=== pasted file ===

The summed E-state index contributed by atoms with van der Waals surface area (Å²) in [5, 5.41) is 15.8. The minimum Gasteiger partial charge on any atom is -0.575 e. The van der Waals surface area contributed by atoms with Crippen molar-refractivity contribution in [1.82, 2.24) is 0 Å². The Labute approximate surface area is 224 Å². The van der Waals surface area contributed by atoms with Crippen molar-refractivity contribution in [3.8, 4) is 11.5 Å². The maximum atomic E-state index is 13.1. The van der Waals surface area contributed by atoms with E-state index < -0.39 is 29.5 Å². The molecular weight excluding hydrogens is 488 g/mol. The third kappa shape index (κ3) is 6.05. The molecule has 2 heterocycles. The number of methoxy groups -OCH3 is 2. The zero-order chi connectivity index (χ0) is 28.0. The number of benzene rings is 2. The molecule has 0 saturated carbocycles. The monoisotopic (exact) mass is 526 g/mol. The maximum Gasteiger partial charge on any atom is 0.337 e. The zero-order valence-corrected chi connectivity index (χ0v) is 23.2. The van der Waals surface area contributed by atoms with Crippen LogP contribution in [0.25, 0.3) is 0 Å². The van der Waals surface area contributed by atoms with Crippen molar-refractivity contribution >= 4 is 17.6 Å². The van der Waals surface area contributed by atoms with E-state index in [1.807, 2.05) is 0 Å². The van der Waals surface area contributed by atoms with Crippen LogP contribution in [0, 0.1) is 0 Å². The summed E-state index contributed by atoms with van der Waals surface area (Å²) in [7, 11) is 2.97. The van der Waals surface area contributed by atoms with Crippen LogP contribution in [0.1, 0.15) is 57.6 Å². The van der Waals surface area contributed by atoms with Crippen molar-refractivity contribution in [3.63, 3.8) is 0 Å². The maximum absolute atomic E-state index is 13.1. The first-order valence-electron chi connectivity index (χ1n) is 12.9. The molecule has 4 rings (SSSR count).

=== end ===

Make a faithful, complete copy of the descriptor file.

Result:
The summed E-state index contributed by atoms with van der Waals surface area (Å²) in [5, 5.41) is 15.8. The minimum Gasteiger partial charge on any atom is -0.575 e. The van der Waals surface area contributed by atoms with Crippen molar-refractivity contribution in [1.82, 2.24) is 0 Å². The Labute approximate surface area is 224 Å². The van der Waals surface area contributed by atoms with Crippen molar-refractivity contribution in [3.8, 4) is 11.5 Å². The maximum atomic E-state index is 13.1. The van der Waals surface area contributed by atoms with E-state index < -0.39 is 29.5 Å². The molecular weight excluding hydrogens is 488 g/mol. The third kappa shape index (κ3) is 6.05. The molecule has 2 heterocycles. The number of methoxy groups -OCH3 is 2. The zero-order chi connectivity index (χ0) is 28.0. The number of benzene rings is 2. The molecule has 0 saturated carbocycles. The monoisotopic (exact) mass is 526 g/mol. The maximum Gasteiger partial charge on any atom is 0.337 e. The zero-order valence-corrected chi connectivity index (χ0v) is 23.2. The van der Waals surface area contributed by atoms with Crippen LogP contribution in [0.25, 0.3) is 0 Å². The van der Waals surface area contributed by atoms with Crippen molar-refractivity contribution >= 4 is 17.6 Å². The van der Waals surface area contributed by atoms with E-state index in [1.807, 2.05) is 0 Å². The van der Waals surface area contributed by atoms with Crippen LogP contribution in [0, 0.1) is 0 Å². The summed E-state index contributed by atoms with van der Waals surface area (Å²) in [7, 11) is 2.97. The van der Waals surface area contributed by atoms with Crippen LogP contribution in [0.1, 0.15) is 57.6 Å². The van der Waals surface area contributed by atoms with Crippen molar-refractivity contribution in [3.63, 3.8) is 0 Å². The maximum absolute atomic E-state index is 13.1. The first-order valence-electron chi connectivity index (χ1n) is 12.9. The molecule has 4 rings (SSSR count).